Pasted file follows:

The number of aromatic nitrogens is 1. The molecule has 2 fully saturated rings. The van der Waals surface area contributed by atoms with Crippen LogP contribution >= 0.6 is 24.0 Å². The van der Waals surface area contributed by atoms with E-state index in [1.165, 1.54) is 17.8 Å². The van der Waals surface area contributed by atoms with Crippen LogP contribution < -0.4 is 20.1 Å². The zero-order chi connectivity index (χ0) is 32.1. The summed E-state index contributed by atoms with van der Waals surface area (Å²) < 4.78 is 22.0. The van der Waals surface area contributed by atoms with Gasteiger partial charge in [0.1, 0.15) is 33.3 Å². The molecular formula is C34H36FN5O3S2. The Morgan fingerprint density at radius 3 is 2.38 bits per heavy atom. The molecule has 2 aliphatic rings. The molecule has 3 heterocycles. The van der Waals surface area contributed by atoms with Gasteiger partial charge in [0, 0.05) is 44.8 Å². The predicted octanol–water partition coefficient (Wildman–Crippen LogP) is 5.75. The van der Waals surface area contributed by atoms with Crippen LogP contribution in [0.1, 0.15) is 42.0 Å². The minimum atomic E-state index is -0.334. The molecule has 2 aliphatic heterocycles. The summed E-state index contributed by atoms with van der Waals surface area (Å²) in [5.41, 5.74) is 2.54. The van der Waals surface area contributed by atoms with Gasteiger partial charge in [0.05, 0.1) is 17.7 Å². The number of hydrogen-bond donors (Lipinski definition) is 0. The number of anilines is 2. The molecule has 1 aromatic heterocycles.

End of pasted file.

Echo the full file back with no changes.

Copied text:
The number of aromatic nitrogens is 1. The molecule has 2 fully saturated rings. The van der Waals surface area contributed by atoms with Crippen LogP contribution >= 0.6 is 24.0 Å². The van der Waals surface area contributed by atoms with E-state index in [1.165, 1.54) is 17.8 Å². The van der Waals surface area contributed by atoms with Crippen LogP contribution < -0.4 is 20.1 Å². The zero-order chi connectivity index (χ0) is 32.1. The summed E-state index contributed by atoms with van der Waals surface area (Å²) < 4.78 is 22.0. The van der Waals surface area contributed by atoms with Gasteiger partial charge in [0.1, 0.15) is 33.3 Å². The molecular formula is C34H36FN5O3S2. The Morgan fingerprint density at radius 3 is 2.38 bits per heavy atom. The molecule has 2 aliphatic rings. The molecule has 3 heterocycles. The van der Waals surface area contributed by atoms with Gasteiger partial charge in [0, 0.05) is 44.8 Å². The predicted octanol–water partition coefficient (Wildman–Crippen LogP) is 5.75. The van der Waals surface area contributed by atoms with Crippen LogP contribution in [0.1, 0.15) is 42.0 Å². The minimum atomic E-state index is -0.334. The molecule has 2 aliphatic heterocycles. The summed E-state index contributed by atoms with van der Waals surface area (Å²) in [5.41, 5.74) is 2.54. The van der Waals surface area contributed by atoms with Gasteiger partial charge in [0.05, 0.1) is 17.7 Å². The number of hydrogen-bond donors (Lipinski definition) is 0. The number of anilines is 2. The molecule has 1 aromatic heterocycles.